Too bad, some of them are good photographers.  They could probably grow some valuable followings if they did it sincerely.

Don’t be selfish.  If you want to interact with people, do it because you want to interact with them.  Not because you only want to boost your numbers.

The Instagram Effect

“The camera is an excuse to be someplace you otherwise don’t belong. It gives me both a point of connection and a point of separation.” – Susan Meiselas

My God, if I see one more photo of someone wearing a headlamp and staring up at the night sky…  Do something original.  Show us what you can do!

And go somewhere else. 

Consider the following: at the beginning of 2013, Instagram had 90 million active users.  Yosemite National Park saw 3.69 million visitors.  By the end of 2016, Instagram had 600 million active users, and Yosemite saw 5.2 million visitors.  That’s an average of over 4,000 extra visitors per day, but in reality, the increased numbers are concentrated in the summer months.  Search and rescue operations also doubled, but that’s a discussion for another day (see The tragic rise of selfie deaths).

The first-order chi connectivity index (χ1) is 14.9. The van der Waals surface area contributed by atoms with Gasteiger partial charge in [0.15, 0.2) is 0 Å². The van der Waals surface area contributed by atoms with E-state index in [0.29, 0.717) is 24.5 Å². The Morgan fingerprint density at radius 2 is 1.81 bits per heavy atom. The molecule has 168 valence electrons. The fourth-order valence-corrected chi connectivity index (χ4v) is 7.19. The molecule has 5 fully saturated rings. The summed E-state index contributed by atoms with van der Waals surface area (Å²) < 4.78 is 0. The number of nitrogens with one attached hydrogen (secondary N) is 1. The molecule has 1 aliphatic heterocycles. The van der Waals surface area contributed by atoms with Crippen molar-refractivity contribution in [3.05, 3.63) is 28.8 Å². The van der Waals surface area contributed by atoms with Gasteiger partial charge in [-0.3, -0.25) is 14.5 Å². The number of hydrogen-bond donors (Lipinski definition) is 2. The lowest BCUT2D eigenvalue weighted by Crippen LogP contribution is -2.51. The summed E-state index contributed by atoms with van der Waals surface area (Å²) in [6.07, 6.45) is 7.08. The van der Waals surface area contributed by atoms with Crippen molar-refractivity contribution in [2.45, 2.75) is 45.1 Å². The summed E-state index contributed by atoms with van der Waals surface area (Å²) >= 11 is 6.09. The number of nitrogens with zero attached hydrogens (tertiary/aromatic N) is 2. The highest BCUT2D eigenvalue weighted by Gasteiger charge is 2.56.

Am I saying there’s a direct correlation?  No, not 100%, but read these:

There is just so much out there, we don’t all need to stand on the same point and take the same photo.  These fragile places can’t handle it.

Yes, you should absolutely see these natural wonders before you die.  No, you shouldn’t be going there just for your Instagram feed.

Why are you clicking the shutter?

So the next time you go out with your camera, ask yourself, “Am I only making this picture to feed my ego and please my fans on Instagram?”  If your answer is yes, may I suggest you reevaluate your social media usage?

I’d love to hear what your opinions are so please leave a comment below.

“We are making photographs to understand what our lives mean to us.” – Ralph Hattersley

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Tuesday 23rd of February 2021

YouTube is next. The amount of content that's been regurgitated on there regarding photography (landscape photography specifically) over the last 4 years is just ridiculous. I'm sure it's having an effect on the environment seeing so many YouTubers trample around epic places.

But this is what people see and assume photography/life is when they search for this stuff, just whatever works for the algorithm. What's interesting is that we all post the same crap, fed the same content, see the same rubbish on YouTube then start the same channels as everyone else only to scratch our heads wondering why it's so hard to get noticed.

On top of all this there is the over consumption of targeted content. Even when you search for something you'll get ads, pop ups, channel recommendations etc etc related to that search on top the sheer volume of content being churned out 24/7, there's just no subtlety anymore.

John Peltier

Friday 26th of February 2021

Definitely a very content/ad-driven world for so many people.